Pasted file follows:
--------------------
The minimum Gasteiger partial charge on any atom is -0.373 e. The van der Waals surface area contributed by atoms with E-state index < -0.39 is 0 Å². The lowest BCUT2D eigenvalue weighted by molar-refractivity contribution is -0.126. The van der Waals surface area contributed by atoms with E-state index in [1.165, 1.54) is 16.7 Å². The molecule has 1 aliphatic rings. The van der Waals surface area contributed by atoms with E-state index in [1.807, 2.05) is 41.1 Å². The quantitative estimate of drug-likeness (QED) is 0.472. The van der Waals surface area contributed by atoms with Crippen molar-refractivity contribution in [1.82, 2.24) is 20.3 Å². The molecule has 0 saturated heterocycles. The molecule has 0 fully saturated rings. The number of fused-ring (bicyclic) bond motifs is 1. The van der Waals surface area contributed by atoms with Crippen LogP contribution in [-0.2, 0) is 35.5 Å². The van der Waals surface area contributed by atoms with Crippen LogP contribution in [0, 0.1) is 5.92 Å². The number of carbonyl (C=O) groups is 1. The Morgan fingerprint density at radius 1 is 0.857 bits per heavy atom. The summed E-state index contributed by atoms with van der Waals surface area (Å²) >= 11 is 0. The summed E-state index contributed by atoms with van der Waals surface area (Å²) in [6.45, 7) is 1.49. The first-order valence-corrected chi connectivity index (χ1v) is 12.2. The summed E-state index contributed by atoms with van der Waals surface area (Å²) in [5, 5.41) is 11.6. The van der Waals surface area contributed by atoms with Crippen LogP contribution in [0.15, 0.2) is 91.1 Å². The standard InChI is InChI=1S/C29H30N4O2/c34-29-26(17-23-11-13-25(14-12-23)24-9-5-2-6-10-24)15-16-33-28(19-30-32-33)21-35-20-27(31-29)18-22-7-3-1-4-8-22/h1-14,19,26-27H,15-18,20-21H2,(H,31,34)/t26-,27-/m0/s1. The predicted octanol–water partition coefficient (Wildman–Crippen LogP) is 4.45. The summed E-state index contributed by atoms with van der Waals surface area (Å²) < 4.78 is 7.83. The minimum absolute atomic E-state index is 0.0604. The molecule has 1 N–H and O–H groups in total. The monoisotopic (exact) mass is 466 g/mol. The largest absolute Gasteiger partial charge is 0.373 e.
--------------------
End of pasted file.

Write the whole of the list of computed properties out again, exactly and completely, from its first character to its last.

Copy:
The minimum Gasteiger partial charge on any atom is -0.373 e. The van der Waals surface area contributed by atoms with E-state index < -0.39 is 0 Å². The lowest BCUT2D eigenvalue weighted by molar-refractivity contribution is -0.126. The van der Waals surface area contributed by atoms with E-state index in [1.165, 1.54) is 16.7 Å². The molecule has 1 aliphatic rings. The van der Waals surface area contributed by atoms with E-state index in [1.807, 2.05) is 41.1 Å². The quantitative estimate of drug-likeness (QED) is 0.472. The van der Waals surface area contributed by atoms with Crippen molar-refractivity contribution in [1.82, 2.24) is 20.3 Å². The molecule has 0 saturated heterocycles. The molecule has 0 fully saturated rings. The number of fused-ring (bicyclic) bond motifs is 1. The van der Waals surface area contributed by atoms with Crippen LogP contribution in [-0.2, 0) is 35.5 Å². The van der Waals surface area contributed by atoms with Crippen LogP contribution in [0, 0.1) is 5.92 Å². The number of carbonyl (C=O) groups is 1. The Morgan fingerprint density at radius 1 is 0.857 bits per heavy atom. The summed E-state index contributed by atoms with van der Waals surface area (Å²) >= 11 is 0. The summed E-state index contributed by atoms with van der Waals surface area (Å²) in [6.45, 7) is 1.49. The first-order valence-corrected chi connectivity index (χ1v) is 12.2. The summed E-state index contributed by atoms with van der Waals surface area (Å²) in [5, 5.41) is 11.6. The van der Waals surface area contributed by atoms with Crippen LogP contribution in [0.15, 0.2) is 91.1 Å². The standard InChI is InChI=1S/C29H30N4O2/c34-29-26(17-23-11-13-25(14-12-23)24-9-5-2-6-10-24)15-16-33-28(19-30-32-33)21-35-20-27(31-29)18-22-7-3-1-4-8-22/h1-14,19,26-27H,15-18,20-21H2,(H,31,34)/t26-,27-/m0/s1. The predicted octanol–water partition coefficient (Wildman–Crippen LogP) is 4.45. The summed E-state index contributed by atoms with van der Waals surface area (Å²) < 4.78 is 7.83. The minimum absolute atomic E-state index is 0.0604. The molecule has 1 N–H and O–H groups in total. The monoisotopic (exact) mass is 466 g/mol. The largest absolute Gasteiger partial charge is 0.373 e.